"The History of Johnson County and Surrounding Area"by Viola Block, 1970

"The History of Johnson and Hill Counties Texas" Pub. 1892

Johnson County Texas History

"The History of Johnson County, Texas"; Johnson County History Book Committee 1985; pp 3-4

Like all other counties in Texas, Johnson County was created for the convenience of local settlers. When counties and county seats were few and far between, most of man's time was consumed by the long trips he had to take when he went to pay his taxes, vote, or attend court. There were no railroads at that time to cover the distance in a few hours. The journey took days and days of wearisome travel on horseback or in wagons.

The increase of settlers in the community made the creation of the county necessary. After Texas' admission as a state, her boundless natural resources and advantages drew many immigrants from the other states.

The first settlements in the eastern part of the county were made in 1852, by D. Smith and W. Meadows on Chambers Creek; but as the first settlers in that region were mostly herdsmen and flock owners, no farm was opened until 1856. The first house erected west of Rock Creek was that of Judge McKinsey, being much pleased with the country while riding through it on horseback, he determined to locate a farm and settle thereon.

When brave Texans were fighting for their independence, the territory of Johnson County was composed in the Mexican Municpality of Milam. After they had gained their independence, in 1837, this municipality was changed to a county of the same name. In 1850 McLennan County, comprising also the territory of Johnson County, was cut off from Milam; and on Feb. 4, 1854, Johnson County was cut off from McLennan by an act of the legislature. The original area of Johnson County was 1,376 sq. mi., but in 1866 she lost 636 sq. mi. (nearly half her territory) when Hood County was cut off of the western side of the county, leaving as the present area about 740 square miles. Somervell County was created from 200 square miles of Hood County in 1875.

The original extent of Johnson County created in 1854 was described as follows: "All that territory lying west of Ellis County and north of Hill County, and south of Tarrant County, beginning at the northwest corner of Ellis county and the south boundary of Tarrant County, and continuing due west 20 miles-then south thirty degrees east to Bosque County-then north sixty degrees east to the west bank of the Brazos River-then down same and its meanders to the northwest corner of Hill County-thence north thirty degrees west to a point directly opposite the southwest corner of Dallas County, to the place of beginning."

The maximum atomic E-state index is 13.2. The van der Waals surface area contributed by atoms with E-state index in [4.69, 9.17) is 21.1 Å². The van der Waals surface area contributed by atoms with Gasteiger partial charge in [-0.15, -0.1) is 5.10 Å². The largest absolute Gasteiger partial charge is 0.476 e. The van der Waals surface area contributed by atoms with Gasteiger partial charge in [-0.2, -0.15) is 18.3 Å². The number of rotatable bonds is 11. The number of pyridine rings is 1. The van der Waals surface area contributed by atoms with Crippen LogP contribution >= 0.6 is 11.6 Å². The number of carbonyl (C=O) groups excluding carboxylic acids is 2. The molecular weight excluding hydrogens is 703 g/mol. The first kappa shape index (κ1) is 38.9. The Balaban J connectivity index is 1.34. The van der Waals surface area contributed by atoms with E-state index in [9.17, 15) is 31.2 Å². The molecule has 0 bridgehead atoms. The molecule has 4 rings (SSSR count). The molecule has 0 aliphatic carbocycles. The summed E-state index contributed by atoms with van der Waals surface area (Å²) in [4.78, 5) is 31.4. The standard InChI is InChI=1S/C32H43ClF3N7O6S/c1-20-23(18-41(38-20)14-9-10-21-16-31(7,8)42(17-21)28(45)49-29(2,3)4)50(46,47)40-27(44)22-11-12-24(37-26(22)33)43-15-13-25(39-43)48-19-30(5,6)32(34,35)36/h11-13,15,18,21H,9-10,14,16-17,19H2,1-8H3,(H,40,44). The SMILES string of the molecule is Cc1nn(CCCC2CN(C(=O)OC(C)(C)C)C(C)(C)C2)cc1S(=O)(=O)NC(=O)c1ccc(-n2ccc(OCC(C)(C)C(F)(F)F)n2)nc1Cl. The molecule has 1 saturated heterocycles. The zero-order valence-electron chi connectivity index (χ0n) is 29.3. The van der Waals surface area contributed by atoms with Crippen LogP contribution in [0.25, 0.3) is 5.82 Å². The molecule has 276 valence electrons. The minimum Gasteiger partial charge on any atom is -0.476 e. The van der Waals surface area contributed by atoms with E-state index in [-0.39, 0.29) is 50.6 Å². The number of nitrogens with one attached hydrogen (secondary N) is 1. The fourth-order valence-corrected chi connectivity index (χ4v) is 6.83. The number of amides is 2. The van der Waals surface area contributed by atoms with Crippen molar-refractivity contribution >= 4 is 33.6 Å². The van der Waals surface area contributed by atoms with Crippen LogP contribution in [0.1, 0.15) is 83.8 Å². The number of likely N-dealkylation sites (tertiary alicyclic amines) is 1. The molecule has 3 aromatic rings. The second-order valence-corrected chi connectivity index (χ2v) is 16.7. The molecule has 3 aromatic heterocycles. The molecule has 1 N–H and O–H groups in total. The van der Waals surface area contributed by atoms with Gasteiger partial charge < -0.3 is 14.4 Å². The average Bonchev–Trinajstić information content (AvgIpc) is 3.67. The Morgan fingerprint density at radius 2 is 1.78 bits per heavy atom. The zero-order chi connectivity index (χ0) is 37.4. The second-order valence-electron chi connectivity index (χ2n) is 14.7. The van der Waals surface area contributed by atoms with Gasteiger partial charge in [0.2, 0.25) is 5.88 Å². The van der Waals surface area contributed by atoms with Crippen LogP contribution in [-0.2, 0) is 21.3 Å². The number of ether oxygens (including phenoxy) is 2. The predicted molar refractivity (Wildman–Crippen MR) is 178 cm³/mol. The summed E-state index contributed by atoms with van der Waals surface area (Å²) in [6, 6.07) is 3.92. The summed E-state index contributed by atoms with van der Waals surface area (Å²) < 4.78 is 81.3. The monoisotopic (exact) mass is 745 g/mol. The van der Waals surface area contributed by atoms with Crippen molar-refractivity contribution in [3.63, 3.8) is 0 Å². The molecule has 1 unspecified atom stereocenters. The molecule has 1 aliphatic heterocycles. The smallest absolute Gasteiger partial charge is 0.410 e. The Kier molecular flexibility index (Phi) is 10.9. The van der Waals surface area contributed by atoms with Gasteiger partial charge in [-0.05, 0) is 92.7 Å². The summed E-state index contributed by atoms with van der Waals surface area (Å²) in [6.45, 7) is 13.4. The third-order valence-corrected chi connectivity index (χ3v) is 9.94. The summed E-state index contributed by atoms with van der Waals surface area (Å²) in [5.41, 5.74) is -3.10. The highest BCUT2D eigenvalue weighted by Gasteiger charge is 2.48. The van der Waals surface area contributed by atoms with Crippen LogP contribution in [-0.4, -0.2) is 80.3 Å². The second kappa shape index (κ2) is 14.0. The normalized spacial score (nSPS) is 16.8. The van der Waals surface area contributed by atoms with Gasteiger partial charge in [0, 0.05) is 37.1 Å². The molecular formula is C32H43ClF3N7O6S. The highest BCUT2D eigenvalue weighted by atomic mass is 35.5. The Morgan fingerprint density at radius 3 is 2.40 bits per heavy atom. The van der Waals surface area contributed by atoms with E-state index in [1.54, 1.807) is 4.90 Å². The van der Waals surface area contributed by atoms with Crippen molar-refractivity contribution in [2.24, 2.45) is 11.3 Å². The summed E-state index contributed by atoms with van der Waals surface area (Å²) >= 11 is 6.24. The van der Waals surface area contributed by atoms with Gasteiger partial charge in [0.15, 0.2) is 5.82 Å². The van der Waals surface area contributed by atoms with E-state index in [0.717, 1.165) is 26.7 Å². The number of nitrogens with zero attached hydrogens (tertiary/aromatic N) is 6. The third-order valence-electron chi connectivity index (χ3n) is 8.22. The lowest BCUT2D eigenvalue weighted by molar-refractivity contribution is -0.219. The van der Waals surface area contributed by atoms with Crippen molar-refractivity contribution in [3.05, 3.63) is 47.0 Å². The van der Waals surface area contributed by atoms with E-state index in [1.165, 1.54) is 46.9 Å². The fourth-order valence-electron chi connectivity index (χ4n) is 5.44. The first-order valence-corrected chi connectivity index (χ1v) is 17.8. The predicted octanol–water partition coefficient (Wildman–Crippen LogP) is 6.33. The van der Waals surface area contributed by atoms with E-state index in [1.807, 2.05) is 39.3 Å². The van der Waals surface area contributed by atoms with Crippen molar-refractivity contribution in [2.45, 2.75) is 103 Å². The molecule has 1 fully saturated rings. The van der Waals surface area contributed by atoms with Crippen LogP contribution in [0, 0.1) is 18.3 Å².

When the legislature created the county, it named it for Col. Middleton T. Johnson, a brave pioneer. When the Mexican War broke out in 1846 he raised a company of volunteers and served under Zachary Taylor. He was very popular among people who knew him. He was once spoken of in connection with the governorship, but his following was not sufficiently large to secure his nomination. He served a few years on the frontier, fighting Indians, and when the Civil War broke out and Texas seceded, although he was not in favor of secession himself, he offered his services to the Confederates. President Davis promised him a brigade of Texans. Col. Johnson raised the troops but Davis failed to keep his promise and gave the command to someone else. After the war, Col. Johnson served again in the legislature and died a few years after. He was buried near his old home in Tarrant County. Although he was impulsive and had some faults, they were faults which endeared him to his companions. He was brave and generous-a man loved and respected by all who knew him.

At the same time of creating and naming the county, the legislature designated the first Monday in April for the holding of an election for county officers, and stated that the election returns be sent to E.M. Heath. It also authorized Wm. Balch, Wm. Houston, S.D. Kennard and the Rev. Odom to choose three places to be voted upon for a county seat. The county was not organized until August, and the first county officers who were elected were as follows: David Mitchell, Presiding Justice; C. Billingsley, W.O. Neal, A.D. Kennard, County Commissioners; J. Easterwood, county clerk, and A.H. Onstott, Sheriff. To this list later in the year were added F.L. Kirtlye, Assessor; J. H. Waddle, Districk Clerk; E.M. Heath, Justice of Peace for Precinct No. 1; F.L. Kirtley for Precinct No. 2; and W.O. Menefee for Precenct No. 3. The first court was held in Alvarado at John Waddles's store.